The American Vision: A Biblical Worldview Ministry

Economic Lessons from the 5th Grade

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“The Government's view of the economy could be summed up in a few short phrases: If it moves, tax it. If it keeps moving, regulate it. And if it stops moving, subsidize it.”
– Ronald Reagan

Jeff Foxworthy became famous and made a fortune with Red Neck jokes and comedy tours. He’s parlayed his notoriety and down-home humor into a popular TV game show called "Are You Smarter than a 5th Grader?” You can test your 5th-grade knowledge with an online ten-question test. The show has proved to be hugely popular. I doubt that the questions on the show accurately reflect what is really being taught in the typical 5th grade classroom considering the general ignorance of the American public. If the material presented on the show is being taught, then most graduates of the 5th grade haven’t remembered much of it.

How many times have we been told that two years of algebra, a year of geometry, and one year of either trigonometry or calculus are crucial for the salvation of our Republic? I have no doubt that knowledge of these courses is essential in a number of highly specialized fields. I also have doubts that after high school the majority of Americans ever use anything beyond simple mathematics.

For most of us, there is very little call for higher mathematics. You certainly don’t have to be a math wizard to understand the math behind everyday economic transactions. There are many Americans who believe that the downturn in the economy is complicated and that capitalism is the culprit and has been discredited. The credit crisis was not the fault of capitalism but with anticapitalism brought on by government intervention. Congress created an economic fiction by subsidizing loans that no bank or mortgage company would have done if there had not been financial institutions behind them insuring the bad loans they were making. But how do you explain this so a fifth grader can understand it?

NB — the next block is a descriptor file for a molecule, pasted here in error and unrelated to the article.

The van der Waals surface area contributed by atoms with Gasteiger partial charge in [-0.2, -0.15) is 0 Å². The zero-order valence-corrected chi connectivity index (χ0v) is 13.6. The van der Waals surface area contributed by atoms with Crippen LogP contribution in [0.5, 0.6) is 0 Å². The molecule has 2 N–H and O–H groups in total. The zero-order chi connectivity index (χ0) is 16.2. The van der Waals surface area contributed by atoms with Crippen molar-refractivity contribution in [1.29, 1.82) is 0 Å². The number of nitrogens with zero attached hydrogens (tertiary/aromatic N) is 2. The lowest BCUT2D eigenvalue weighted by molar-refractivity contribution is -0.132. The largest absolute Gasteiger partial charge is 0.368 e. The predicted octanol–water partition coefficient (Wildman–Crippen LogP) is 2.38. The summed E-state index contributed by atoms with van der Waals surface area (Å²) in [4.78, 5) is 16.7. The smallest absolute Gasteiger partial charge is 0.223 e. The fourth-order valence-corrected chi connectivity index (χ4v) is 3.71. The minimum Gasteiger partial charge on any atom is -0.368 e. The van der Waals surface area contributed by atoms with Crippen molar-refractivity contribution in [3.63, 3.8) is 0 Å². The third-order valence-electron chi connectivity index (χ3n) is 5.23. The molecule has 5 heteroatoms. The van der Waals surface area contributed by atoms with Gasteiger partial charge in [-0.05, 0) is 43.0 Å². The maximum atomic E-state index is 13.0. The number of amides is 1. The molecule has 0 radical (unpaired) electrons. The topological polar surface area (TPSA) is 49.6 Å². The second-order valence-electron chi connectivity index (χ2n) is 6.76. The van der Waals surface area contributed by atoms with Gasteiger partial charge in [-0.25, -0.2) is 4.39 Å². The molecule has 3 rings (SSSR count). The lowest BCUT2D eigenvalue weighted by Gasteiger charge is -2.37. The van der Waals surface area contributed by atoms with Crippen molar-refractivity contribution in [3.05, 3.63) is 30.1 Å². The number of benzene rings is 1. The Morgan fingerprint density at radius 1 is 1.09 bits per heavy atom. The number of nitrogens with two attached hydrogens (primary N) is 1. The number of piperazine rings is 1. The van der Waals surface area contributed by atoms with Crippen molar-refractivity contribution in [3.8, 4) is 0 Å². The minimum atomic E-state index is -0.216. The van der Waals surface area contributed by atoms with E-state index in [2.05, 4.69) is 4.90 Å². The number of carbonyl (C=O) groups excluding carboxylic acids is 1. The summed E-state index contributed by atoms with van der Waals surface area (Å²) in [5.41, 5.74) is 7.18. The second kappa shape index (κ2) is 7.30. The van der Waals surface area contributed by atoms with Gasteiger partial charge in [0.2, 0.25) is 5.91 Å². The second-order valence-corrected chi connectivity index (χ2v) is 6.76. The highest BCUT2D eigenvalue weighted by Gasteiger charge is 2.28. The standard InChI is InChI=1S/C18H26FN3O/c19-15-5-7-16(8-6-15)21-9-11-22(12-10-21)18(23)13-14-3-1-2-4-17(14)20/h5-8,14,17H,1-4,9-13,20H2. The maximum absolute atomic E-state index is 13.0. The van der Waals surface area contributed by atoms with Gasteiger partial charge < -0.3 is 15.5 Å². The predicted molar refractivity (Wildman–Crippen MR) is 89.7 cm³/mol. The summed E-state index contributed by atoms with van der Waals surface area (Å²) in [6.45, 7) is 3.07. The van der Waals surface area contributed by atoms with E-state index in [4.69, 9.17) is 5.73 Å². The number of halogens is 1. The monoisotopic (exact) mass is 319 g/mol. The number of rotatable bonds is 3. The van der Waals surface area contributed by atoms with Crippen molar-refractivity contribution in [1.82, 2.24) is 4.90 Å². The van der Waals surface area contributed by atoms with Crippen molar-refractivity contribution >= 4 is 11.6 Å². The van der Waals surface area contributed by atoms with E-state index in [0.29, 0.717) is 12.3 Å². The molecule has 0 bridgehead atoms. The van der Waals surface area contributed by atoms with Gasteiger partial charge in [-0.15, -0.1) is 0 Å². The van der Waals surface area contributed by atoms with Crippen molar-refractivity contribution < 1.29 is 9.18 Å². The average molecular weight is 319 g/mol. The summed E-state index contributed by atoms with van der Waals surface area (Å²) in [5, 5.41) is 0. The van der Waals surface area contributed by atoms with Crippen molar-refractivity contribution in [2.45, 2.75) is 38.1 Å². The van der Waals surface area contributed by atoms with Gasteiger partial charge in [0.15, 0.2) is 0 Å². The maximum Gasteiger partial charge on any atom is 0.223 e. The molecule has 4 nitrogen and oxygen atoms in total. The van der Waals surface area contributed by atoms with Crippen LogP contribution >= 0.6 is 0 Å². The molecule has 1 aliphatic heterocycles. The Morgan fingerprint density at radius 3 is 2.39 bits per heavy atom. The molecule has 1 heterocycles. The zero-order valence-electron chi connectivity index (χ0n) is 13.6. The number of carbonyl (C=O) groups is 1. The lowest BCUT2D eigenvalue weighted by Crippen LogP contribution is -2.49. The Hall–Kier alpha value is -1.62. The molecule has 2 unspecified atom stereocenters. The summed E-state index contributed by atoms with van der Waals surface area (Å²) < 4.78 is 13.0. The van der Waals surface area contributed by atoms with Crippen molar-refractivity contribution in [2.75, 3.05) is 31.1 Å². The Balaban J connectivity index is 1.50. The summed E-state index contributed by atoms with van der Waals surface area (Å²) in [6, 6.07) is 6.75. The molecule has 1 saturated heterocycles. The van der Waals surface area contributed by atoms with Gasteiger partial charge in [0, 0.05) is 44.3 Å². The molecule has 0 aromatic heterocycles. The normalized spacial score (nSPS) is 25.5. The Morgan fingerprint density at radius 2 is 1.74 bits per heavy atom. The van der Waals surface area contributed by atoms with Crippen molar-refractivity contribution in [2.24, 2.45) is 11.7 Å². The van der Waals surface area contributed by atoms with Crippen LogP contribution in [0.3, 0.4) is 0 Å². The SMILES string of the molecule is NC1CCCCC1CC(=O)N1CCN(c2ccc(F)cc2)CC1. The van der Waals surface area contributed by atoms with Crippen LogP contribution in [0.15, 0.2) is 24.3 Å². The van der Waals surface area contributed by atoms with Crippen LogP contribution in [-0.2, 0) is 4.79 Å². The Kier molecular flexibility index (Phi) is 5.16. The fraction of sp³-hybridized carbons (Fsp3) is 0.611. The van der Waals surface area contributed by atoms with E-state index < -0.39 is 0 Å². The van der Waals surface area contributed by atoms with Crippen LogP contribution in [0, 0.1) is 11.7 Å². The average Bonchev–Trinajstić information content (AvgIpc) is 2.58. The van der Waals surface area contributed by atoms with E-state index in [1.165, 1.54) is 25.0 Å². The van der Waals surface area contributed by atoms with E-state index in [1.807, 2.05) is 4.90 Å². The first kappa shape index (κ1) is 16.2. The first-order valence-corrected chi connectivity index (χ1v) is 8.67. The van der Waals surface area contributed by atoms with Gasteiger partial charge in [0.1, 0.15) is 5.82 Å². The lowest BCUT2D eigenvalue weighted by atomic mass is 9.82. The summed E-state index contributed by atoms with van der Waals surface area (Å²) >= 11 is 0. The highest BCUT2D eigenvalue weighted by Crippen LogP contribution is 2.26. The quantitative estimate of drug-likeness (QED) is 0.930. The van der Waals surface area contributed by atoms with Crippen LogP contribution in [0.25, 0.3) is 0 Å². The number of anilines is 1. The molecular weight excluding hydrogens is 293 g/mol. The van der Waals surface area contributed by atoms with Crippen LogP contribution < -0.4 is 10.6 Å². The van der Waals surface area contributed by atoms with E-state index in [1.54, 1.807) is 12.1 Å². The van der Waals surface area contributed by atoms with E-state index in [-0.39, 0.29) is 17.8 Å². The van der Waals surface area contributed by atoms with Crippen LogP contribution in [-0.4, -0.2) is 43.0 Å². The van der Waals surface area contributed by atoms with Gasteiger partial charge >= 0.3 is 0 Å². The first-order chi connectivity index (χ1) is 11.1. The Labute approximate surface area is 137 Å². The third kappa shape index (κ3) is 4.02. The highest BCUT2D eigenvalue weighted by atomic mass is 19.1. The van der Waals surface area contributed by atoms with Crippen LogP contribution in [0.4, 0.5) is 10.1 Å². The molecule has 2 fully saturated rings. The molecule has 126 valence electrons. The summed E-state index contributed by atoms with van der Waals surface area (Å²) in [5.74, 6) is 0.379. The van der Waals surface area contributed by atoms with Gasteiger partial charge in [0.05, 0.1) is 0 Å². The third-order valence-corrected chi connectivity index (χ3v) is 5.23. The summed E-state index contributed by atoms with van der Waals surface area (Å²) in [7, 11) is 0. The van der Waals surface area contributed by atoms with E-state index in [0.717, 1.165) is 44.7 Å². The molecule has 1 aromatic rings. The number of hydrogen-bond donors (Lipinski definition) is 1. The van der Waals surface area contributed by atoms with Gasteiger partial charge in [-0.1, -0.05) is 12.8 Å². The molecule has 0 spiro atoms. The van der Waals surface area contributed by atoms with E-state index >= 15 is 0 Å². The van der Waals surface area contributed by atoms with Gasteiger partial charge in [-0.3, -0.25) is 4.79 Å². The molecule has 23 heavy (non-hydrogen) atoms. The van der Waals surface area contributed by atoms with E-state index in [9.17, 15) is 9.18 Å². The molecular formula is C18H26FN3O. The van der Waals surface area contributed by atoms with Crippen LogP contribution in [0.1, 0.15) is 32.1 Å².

Let’s say that three fifth graders want to purchase the latest hot game for PlayStation and they heard that a fifth grade friend of theirs got $500 for Christmas. Each of them wants to borrow $50 for the new game. The first fifth grader says that he has a job mowing lawns and will be able to pay back the loan at the end of the summer. The second fifth grader gets a weekly allowance for doing his chores. No chores, no allowance. The same end-of-summer promise is made. The third fifth grader has a job walking dogs and babysitting, but she can guarantee that her parents will pay back the $75 at the end of the summer whether or not she can raise enough cash.

The first borrower has less risk than the second borrower, but what if there is a drought and people don’t need their lawns mowed? To account for this contingency, the borrower has some items he can sell on eBay that are worth more than $100. He has collateral. The second borrower has the greatest risk since he has no collateral to back up the loan if he defaults. There is almost no risk with the third borrower since the loan is guaranteed by a reliable third party. The only risk the third borrower brings is her parents might lose their jobs and move away. Even so, the small amount of the loan almost assures the $50 will be paid back. Even a fifth grader can understand that the third borrower is the least risky investment.

The mortgage debacle in America came to fruition because of promised government loan guarantees insured by assets from the VA, FHA, Freddie Mac (Federal Home Loan Mortgage Corporation), and Fannie Mae (Federal National Mortgage Association). It was the promise of the guarantee that made lending to high risk borrowers attractive to banks and other lenders. There was no perceived risk. The transactions seemingly only had an upside for the lender. As long as there is a guarantor, as in the case of a parent who will guarantee a $50 loan or government agencies with an unending source of capital, there was no incentive to scrutinize borrowers.

One of the best success models in teaching people basic consumer mathematics related to home ownership is Habitat for Humanity. Not only do the recipients of the new house have to invest a lot of sweat equity (200 hours for first adult with a maximum of 500 hours for the entire family), they must demonstrate an ability to pay the mortgage and learn about finance, budgeting, home repair, and maintenance.

Even a 5th grader can understand these basic economic safeguards. It’s too bad that a majority of our elected officials are still stuck in the 3rd grade.

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